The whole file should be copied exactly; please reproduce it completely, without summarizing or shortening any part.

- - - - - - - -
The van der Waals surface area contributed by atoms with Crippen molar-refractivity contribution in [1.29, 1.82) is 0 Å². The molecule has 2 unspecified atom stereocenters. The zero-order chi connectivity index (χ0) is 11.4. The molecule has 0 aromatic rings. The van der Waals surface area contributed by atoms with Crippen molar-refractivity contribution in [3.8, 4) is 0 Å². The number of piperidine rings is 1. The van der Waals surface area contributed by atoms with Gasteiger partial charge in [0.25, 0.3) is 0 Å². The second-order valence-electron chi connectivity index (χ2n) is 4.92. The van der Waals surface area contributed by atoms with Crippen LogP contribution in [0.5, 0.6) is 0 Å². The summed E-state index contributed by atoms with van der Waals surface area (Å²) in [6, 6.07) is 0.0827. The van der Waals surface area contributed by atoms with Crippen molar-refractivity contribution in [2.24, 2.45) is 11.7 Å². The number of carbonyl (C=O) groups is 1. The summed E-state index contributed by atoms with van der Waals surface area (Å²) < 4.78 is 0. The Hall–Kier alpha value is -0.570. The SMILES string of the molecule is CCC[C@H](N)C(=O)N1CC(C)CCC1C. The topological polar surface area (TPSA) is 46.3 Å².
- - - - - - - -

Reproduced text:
The van der Waals surface area contributed by atoms with Crippen molar-refractivity contribution in [1.29, 1.82) is 0 Å². The molecule has 2 unspecified atom stereocenters. The zero-order chi connectivity index (χ0) is 11.4. The molecule has 0 aromatic rings. The van der Waals surface area contributed by atoms with Crippen molar-refractivity contribution in [3.8, 4) is 0 Å². The number of piperidine rings is 1. The van der Waals surface area contributed by atoms with Gasteiger partial charge in [0.25, 0.3) is 0 Å². The second-order valence-electron chi connectivity index (χ2n) is 4.92. The van der Waals surface area contributed by atoms with Crippen LogP contribution in [0.5, 0.6) is 0 Å². The summed E-state index contributed by atoms with van der Waals surface area (Å²) in [6, 6.07) is 0.0827. The van der Waals surface area contributed by atoms with Crippen molar-refractivity contribution in [2.24, 2.45) is 11.7 Å². The number of carbonyl (C=O) groups is 1. The summed E-state index contributed by atoms with van der Waals surface area (Å²) < 4.78 is 0. The Hall–Kier alpha value is -0.570. The SMILES string of the molecule is CCC[C@H](N)C(=O)N1CC(C)CCC1C. The topological polar surface area (TPSA) is 46.3 Å².